Pride, Parenting, and Prayer.


“Man, the enemy’s out in full force today, and you’re nowhere to be found!”

Prayers can be funny things. You can compose the floweriest, most doctrinally sound, and poetic piece of intercessory prose and God can answer with an emphatic: “NO.” Alternatively, you can yell at your ceiling in sin and God can unilaterally solve your problems. So, like I said, prayer’s a funny thing.

Let me back up and tell the story.

A couple of weeks ago my wife left me at home with the kids (all three of them!) while she went to London for her doula training weekend. Over the course of this weekend I was tasked not only with keeping the kids alive, but also sleep training our youngest. I was super-excited.

More than excitement though, that Daddy pride was kicking in. Before my daughter got out of school I took the boys grocery shopping, it was an uneventful trip, as it would be with any competent parent, but the whole time I was walking around waiting for some other shopper to drop the ‘b’ word. “Oh, you’re babysitting?” “No, I’m parenting…” I had my reply locked and loaded just waiting for the justification. Little things like that, little comments that nobody really thinks anything of revealed (looking back) how much pride I had built up over the weekend. Everything had gone so well! Minimal meltdowns, meals eaten, no ER visits, and above all that, the sleep training seemed to be working really well. It was a Dad of the Year kind of performance.

So of course the wheels fell off on Sunday morning right before church.

Our youngest had just woken up from a STELLAR thirteen hour sleep performance, but was nothing but grumpy, miserable, and whiny. Nothing appeased him. Our oldest boy (and middle child) was my unnecessary shadow, everywhere I was he HAD to be, unless I needed to get him dressed, or changed, then he was nowhere to be found. Our daughter had spent the night at her grandparents’ place and was imminently inbound. On top of that, I had just talked to my wife and she was actually coming home a few hours later than I had originally expected. Then the wiggling started. Our youngest is a wiggler. He decided to put on a wiggling clinic that Sunday morning while I was trying to put him into his car seat. These things were all happening simultaneously.

That’s when the above prayer made its way out of my mouth.

It was a prayer too, no way around that. I was talking to God. More at Him to be honest. But I was talking to God therefore I was praying. Here’s what happened immediately after I “prayed” that prayer: it all went away. Our wiggler stopped wiggling and crying for the rest of the morning, his brother calmed down and actually got his own shoes, and we were all ready to go when their sister got home. We were at church on time. We were at church EARLY.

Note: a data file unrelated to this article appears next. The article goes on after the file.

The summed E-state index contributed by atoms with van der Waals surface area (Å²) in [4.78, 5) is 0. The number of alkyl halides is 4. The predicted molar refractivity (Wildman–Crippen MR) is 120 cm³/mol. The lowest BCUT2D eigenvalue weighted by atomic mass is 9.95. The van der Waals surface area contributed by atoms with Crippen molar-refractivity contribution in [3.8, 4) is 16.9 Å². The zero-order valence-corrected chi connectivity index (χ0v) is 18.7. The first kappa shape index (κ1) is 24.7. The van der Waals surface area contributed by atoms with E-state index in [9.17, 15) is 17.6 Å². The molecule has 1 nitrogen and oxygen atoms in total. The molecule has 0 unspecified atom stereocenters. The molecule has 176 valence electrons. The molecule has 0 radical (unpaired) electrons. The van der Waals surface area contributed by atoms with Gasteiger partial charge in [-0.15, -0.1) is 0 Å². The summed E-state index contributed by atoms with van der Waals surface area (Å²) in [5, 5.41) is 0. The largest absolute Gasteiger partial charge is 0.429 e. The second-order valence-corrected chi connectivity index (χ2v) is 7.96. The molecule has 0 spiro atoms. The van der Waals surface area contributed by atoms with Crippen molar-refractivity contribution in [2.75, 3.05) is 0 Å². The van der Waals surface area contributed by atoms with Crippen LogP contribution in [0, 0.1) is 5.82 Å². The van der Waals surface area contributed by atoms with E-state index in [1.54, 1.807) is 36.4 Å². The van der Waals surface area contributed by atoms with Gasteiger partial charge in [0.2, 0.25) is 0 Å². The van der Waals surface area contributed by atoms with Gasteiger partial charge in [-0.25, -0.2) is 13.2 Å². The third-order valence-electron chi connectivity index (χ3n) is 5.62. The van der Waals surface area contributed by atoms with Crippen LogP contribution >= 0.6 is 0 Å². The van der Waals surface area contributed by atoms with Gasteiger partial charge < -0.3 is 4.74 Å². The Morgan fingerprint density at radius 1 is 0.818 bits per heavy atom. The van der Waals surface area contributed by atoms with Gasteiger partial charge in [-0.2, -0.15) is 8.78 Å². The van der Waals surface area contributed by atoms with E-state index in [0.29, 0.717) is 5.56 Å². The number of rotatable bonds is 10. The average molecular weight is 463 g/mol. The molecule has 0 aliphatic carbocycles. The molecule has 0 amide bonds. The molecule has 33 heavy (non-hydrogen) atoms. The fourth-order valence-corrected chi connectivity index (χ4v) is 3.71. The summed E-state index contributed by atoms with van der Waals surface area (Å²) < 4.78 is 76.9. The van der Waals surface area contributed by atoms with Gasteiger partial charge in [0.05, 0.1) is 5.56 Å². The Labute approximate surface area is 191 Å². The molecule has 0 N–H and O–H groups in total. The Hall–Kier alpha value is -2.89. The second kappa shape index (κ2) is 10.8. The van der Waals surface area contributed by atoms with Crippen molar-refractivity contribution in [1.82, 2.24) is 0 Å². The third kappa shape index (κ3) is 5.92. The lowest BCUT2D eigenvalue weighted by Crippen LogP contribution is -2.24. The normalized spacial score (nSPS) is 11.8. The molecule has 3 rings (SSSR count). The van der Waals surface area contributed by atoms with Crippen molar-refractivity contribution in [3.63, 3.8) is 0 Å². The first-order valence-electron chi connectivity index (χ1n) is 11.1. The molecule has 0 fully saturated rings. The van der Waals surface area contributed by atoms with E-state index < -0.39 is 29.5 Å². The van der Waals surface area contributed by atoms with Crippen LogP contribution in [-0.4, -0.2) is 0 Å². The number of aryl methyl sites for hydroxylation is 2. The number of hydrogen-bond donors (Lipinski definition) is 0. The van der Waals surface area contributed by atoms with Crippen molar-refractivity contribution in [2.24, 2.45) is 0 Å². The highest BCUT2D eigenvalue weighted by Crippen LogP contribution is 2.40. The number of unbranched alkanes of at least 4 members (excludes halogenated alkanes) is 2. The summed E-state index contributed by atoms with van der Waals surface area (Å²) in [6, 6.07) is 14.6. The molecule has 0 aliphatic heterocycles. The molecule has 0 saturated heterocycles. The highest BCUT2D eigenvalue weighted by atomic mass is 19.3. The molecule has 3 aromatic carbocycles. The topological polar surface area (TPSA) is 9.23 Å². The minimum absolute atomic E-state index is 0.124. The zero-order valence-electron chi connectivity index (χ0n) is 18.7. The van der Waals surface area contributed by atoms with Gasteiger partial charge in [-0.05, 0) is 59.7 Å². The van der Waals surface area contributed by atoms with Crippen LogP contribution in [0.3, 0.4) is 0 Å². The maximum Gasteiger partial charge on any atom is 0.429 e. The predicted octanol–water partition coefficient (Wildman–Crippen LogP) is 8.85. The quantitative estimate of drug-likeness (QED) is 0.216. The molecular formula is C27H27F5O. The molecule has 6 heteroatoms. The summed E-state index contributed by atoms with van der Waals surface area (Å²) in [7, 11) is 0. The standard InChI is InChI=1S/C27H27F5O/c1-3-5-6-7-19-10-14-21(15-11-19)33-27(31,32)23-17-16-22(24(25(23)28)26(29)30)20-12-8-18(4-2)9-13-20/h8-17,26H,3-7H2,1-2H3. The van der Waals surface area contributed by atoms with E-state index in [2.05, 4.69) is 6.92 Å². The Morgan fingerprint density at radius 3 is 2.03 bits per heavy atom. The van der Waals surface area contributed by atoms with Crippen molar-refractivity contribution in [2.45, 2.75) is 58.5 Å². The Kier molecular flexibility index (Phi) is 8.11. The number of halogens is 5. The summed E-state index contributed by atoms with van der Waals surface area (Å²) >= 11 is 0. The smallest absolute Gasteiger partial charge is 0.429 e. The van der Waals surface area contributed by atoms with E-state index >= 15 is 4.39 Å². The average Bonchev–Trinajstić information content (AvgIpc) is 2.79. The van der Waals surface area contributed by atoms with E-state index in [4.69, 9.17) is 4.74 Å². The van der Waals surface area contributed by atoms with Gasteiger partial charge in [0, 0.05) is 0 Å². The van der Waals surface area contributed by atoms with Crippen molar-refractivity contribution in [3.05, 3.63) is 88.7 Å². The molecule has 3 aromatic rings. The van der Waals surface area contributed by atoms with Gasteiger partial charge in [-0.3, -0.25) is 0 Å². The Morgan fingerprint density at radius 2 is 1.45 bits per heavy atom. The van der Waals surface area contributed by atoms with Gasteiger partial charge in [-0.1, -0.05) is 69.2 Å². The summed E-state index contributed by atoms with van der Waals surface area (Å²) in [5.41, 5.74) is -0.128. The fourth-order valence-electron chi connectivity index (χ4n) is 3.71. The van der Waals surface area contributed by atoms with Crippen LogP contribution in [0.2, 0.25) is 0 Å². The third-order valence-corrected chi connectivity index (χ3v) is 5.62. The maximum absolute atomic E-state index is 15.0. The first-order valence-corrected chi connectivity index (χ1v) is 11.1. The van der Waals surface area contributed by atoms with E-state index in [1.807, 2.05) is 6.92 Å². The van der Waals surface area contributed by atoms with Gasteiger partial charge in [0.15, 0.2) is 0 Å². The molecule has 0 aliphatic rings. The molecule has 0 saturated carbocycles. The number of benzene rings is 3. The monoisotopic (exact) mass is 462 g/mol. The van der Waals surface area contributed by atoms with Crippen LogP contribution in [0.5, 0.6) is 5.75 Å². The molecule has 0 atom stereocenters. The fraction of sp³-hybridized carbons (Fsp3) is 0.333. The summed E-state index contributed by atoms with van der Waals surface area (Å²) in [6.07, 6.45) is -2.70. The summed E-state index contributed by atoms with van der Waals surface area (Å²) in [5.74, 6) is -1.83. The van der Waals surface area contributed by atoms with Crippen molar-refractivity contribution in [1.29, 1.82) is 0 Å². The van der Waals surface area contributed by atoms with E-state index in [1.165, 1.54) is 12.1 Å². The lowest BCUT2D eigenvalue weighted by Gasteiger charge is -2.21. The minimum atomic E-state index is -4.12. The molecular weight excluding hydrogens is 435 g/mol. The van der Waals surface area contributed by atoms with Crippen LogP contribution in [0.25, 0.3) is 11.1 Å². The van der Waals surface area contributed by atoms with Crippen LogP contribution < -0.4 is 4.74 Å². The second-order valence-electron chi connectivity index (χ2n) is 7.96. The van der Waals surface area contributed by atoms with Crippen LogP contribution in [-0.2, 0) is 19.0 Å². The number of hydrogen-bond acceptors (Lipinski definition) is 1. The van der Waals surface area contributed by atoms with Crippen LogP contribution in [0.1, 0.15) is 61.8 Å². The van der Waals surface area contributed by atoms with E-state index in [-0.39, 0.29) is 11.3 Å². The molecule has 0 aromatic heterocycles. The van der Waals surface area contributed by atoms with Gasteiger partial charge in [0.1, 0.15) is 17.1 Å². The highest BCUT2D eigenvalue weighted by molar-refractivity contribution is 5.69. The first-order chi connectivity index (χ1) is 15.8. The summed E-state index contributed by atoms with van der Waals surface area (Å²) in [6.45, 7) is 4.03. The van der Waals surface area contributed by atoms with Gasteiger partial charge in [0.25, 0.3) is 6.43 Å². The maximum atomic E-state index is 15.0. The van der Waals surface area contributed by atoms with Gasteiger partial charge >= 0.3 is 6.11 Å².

It took me another hour to see what happened. The enemy wasn’t attacking, I was just doing it all on my own. Daddy pride. I had acted all weekend like I was the man, like I had this handled. Like I was the baby-whispering/sleep training/man of the year alpha dad. I didn’t need God’s help, I didn’t need His Grace; at least not until I really did, and by then it was so much about me that I didn’t realize I wasn’t only not asking for help, I was telling God by my actions: “I got this, You take five, I don’t need Your help.”

He had every right to smack me down after a prayer like that, every right to let me keep struggling (and sinning) all morning until I saw my own sin (or had it called out) and repented. Instead, He helped. Instead, He solved my problem and let me come to my own realization in the service that morning.

Sometimes we think we have to use certain language in prayer to get God to listen. Nothing could… Click To Tweet

Sometimes we think we have to pray a certain way. We have to use certain language or certain expressions in prayer to get God to listen and do what we want. Nothing could be further from the truth. God wants us, warts and all, He wants our hearts and He wants us to be honest, be real with him. Not to say that that prayer of mine wasn’t sinful, it was. But God knew how to respond to me, His son. He knew how to humble me, and teach me to rely even more on Him and His grace.

How does prayer work? Be honest. God’s smart, He knows how to answer you too.

3 thoughts on “Pride, Parenting, and Prayer.

  1. Yes, I’ve given it all to Him. However, until I learn to quit getting ‘snorted up’ over things that matter not a hoot in the overall scheme of things I appreciate these reminders that I’m not the one in charge here. (Although if you asked my husband if that was true he might raise his eyebrows a bit.)

  2. My dear baby-whispering/sleep training/man of the year alpha dad; not to mention one of the kindest and best preachers I have ever been blessed to listen too!

    How I miss you and your gang! Thanks for sharing your experiences!

    I still have a floater in my right eye which probably came from the time I screeched my head off at the Lord on the way home one night after a frustrating episode over ‘Turkey Dollars’ in our local grocery store. He forgave me, answered my prayer, and this floater – which came the very next morning – serves as a gentle reminder of my wrong approach to my patient and loving Lord and Saviour!)

    1. Paul had his thorn, and you have your floater. How the Lord loves to chastise those He loves!

      Have you asked Him to remove it three times? I read somewhere that works…sometimes…

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